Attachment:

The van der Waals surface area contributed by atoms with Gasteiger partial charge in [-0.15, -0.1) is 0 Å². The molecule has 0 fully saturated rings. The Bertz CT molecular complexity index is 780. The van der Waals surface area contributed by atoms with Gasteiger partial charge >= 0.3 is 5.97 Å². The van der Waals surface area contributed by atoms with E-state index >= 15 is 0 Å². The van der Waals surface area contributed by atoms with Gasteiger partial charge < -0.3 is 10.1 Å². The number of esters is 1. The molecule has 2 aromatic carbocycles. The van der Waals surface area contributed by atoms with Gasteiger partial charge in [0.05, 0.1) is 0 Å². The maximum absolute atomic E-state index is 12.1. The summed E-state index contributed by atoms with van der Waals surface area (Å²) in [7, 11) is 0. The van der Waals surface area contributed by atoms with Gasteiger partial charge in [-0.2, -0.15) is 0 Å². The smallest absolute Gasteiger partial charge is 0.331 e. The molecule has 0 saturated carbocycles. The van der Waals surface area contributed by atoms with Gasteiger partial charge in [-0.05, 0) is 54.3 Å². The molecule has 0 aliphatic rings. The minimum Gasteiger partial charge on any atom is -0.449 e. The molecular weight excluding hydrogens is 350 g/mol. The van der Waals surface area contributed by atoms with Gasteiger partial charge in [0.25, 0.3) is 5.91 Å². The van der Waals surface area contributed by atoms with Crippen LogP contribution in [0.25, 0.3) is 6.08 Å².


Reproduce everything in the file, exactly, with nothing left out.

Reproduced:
The van der Waals surface area contributed by atoms with Gasteiger partial charge in [-0.15, -0.1) is 0 Å². The molecule has 0 fully saturated rings. The Bertz CT molecular complexity index is 780. The van der Waals surface area contributed by atoms with Gasteiger partial charge >= 0.3 is 5.97 Å². The van der Waals surface area contributed by atoms with E-state index >= 15 is 0 Å². The van der Waals surface area contributed by atoms with Gasteiger partial charge < -0.3 is 10.1 Å². The number of esters is 1. The molecule has 2 aromatic carbocycles. The van der Waals surface area contributed by atoms with Gasteiger partial charge in [0.05, 0.1) is 0 Å². The maximum absolute atomic E-state index is 12.1. The summed E-state index contributed by atoms with van der Waals surface area (Å²) in [7, 11) is 0. The van der Waals surface area contributed by atoms with Gasteiger partial charge in [-0.2, -0.15) is 0 Å². The smallest absolute Gasteiger partial charge is 0.331 e. The molecule has 0 saturated carbocycles. The van der Waals surface area contributed by atoms with Gasteiger partial charge in [-0.05, 0) is 54.3 Å². The molecule has 0 aliphatic rings. The minimum Gasteiger partial charge on any atom is -0.449 e. The molecular weight excluding hydrogens is 350 g/mol. The van der Waals surface area contributed by atoms with Gasteiger partial charge in [0.25, 0.3) is 5.91 Å². The van der Waals surface area contributed by atoms with Crippen LogP contribution in [0.25, 0.3) is 6.08 Å².